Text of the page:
Insurance Contracts are Not Forever

Do not be lulled into the notion that insurance contracts are sacred.  There was a time when I believed this to be true.  The word insurance brought to mind phrases like “safe” or “locked in.”  Experience has shown, however, that significant risks exist.

Insurance companies can make unilateral changes to a contract.  Two of my family members had term life insurance coverage.  They took it out after the birth of a child and paid premiums for many years.  One day they were shocked to receive a notice saying the company was going to raise their premium payments significantly.  By that time the child had grown and they decided to let the policy lapse.

It is unclear if there was a guaranteed period in the policy.  Perhaps the agreement stated that premiums could not be raised for a certain number of years.  Perhaps the increase came when that period expired.  But if that was the case it was not made clear during the sales process.

Another acquaintance took out long-term care coverage while they were still relatively young.  Premiums were dutifully paid for about fifteen years.  In the meantime insurance companies were sustaining heavy losses on long-term care.  Apparently actuarial models used industry-wide were terrible and the business ended up being unprofitable.  Insurance companies make money by investing premiums.  So plummeting interest rates were also eating into their return on investment.  The company in this case, CNA, went to state regulators and received permission to raise premiums by about 75%.

In a third situation an acquaintance was recently forced to take payout from an annuity bought in the 1980′s.  It paid 5.5% and she let it sit there for decades building up.  Recently a letter was received stating that either a lump sum had to be taken or annuitization would begin.  She is 85 and that is more than likely the policy maturity date.  But, even though it may have been communicated during the signing many years back, the letter came as a surprise.  She took annuitzation, $1,000 per month, because a lump sum would have caused her to lose a senior property tax freeze.  Her children are named beneficiaries.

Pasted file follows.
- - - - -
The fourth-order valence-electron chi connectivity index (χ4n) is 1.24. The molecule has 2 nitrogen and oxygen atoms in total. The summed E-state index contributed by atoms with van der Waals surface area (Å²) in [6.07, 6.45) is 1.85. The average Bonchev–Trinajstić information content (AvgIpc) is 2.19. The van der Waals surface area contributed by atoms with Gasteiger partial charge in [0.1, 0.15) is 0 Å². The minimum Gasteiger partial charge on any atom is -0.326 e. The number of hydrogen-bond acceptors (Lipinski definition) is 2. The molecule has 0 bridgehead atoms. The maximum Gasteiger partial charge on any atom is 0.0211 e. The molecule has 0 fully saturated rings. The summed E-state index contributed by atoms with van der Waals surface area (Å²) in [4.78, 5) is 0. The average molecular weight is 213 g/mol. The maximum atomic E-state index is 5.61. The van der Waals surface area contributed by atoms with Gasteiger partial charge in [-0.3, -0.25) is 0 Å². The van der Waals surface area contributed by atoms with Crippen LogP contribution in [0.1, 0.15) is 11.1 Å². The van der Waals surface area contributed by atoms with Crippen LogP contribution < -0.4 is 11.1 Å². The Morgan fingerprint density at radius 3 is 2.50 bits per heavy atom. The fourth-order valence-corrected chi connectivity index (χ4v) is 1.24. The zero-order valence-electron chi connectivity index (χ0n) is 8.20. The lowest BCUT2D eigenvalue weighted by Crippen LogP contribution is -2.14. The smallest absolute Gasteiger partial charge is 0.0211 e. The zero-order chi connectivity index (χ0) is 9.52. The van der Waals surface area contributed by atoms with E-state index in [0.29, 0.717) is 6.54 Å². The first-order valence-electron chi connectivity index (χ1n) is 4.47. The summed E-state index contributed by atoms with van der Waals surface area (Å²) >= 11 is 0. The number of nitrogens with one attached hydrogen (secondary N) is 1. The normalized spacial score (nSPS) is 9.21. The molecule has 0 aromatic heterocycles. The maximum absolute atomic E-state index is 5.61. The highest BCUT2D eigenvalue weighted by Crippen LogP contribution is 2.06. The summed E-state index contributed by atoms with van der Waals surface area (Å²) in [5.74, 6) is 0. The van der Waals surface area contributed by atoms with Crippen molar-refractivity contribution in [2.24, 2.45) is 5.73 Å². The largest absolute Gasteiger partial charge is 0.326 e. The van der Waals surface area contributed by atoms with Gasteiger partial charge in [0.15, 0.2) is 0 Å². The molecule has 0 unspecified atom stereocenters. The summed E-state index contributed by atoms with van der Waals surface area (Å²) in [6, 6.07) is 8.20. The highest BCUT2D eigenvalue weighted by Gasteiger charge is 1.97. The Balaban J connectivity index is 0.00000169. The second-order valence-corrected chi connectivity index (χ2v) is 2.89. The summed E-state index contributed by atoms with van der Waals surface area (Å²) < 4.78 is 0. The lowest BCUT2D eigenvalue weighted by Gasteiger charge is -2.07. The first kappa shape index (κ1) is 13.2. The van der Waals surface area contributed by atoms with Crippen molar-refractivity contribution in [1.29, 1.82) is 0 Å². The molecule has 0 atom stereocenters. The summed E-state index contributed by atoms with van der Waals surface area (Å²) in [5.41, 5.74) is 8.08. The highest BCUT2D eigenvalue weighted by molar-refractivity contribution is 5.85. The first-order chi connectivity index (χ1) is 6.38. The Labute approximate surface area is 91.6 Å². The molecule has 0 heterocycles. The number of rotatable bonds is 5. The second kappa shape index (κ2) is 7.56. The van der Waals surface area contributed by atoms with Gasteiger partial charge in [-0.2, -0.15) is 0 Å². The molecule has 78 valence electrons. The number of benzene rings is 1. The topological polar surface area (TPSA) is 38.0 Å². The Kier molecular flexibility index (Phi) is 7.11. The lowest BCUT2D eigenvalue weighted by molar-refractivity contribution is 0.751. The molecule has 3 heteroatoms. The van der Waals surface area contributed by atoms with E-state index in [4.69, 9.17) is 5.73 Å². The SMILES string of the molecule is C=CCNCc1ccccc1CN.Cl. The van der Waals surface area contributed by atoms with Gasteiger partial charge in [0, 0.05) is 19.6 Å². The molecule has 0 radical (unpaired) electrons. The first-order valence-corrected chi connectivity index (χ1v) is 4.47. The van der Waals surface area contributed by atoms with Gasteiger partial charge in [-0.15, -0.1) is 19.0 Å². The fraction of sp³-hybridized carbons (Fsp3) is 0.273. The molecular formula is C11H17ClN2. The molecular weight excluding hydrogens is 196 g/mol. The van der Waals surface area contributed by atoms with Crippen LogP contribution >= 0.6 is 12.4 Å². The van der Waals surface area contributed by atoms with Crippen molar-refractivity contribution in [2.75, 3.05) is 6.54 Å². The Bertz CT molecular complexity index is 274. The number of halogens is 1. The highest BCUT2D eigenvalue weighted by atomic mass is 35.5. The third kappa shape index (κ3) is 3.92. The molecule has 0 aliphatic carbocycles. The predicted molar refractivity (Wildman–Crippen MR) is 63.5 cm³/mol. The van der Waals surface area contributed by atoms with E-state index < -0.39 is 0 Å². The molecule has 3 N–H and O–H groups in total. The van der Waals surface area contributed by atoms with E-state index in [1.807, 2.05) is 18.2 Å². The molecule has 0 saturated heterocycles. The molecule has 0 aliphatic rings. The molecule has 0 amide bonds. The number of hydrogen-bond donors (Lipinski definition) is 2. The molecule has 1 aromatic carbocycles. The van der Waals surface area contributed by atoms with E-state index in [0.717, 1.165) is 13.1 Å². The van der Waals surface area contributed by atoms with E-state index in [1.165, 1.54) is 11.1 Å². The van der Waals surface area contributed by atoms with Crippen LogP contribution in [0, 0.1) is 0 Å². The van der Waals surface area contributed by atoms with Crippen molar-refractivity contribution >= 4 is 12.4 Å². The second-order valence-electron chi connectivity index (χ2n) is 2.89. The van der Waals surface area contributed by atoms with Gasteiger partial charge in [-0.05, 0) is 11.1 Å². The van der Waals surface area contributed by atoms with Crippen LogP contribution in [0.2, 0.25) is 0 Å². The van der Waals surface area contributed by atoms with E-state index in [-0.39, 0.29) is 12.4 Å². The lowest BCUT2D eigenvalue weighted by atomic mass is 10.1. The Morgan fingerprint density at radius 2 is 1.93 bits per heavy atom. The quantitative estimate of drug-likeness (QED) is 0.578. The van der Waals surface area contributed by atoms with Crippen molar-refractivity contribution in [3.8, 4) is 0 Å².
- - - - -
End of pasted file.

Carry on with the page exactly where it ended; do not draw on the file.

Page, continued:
Sometimes insurance companies will try to get people to voluntarily make changes.  An acquaintance has a fixed annuity bought from Allstate in 2008.  It has a guaranteed minimum rate of 3%.  In 2012 correspondence was received from Allstate offering to surrender the annuity penalty free, even though the surrender period had not expired.  It was not difficult to see what was going on: the financial crisis ensued right after policy issuance.  As a result interest rates plummeted.  Under this pressure Allstate wanted the 3% guaranteed obligation off their books. Duplicating a 3% interest rate somewhere else in 2012 at a comparable level of risk would have been difficult.  So the offer was declined.

Insurance companies can also fail.  Since 1987 there have been 74 such incidents.  No large company with international brand recognition appears on that list.  But always remember that being large is no guarantee.  The only reason AIG did not fail during the financial crisis is because the U.S. Government took it over in an $85 billion bailout.

Each state has a guarantee association that backstops insurers doing business in that state.  They are funded by assessments on those insurers.  But, as with FDIC and SIPC, coverage has limits.  They vary from state to state.  But examples are $300,000 for life insurance death benefits, $100,000 for cash surrender values of life insurance policies, and $250,000 for annuity contracts.

Buyers should beware.  Insurance products certainly have their uses.  People should not be afraid to use them in the proper situation.  But always get an understanding of what can happen.  Otherwise any plan you make could be blown out of the water at some point in the future.


© 2017 – Essentials of Investing

Articles presented here are general opinions for your own consideration. They are not specific advice for any one investor.

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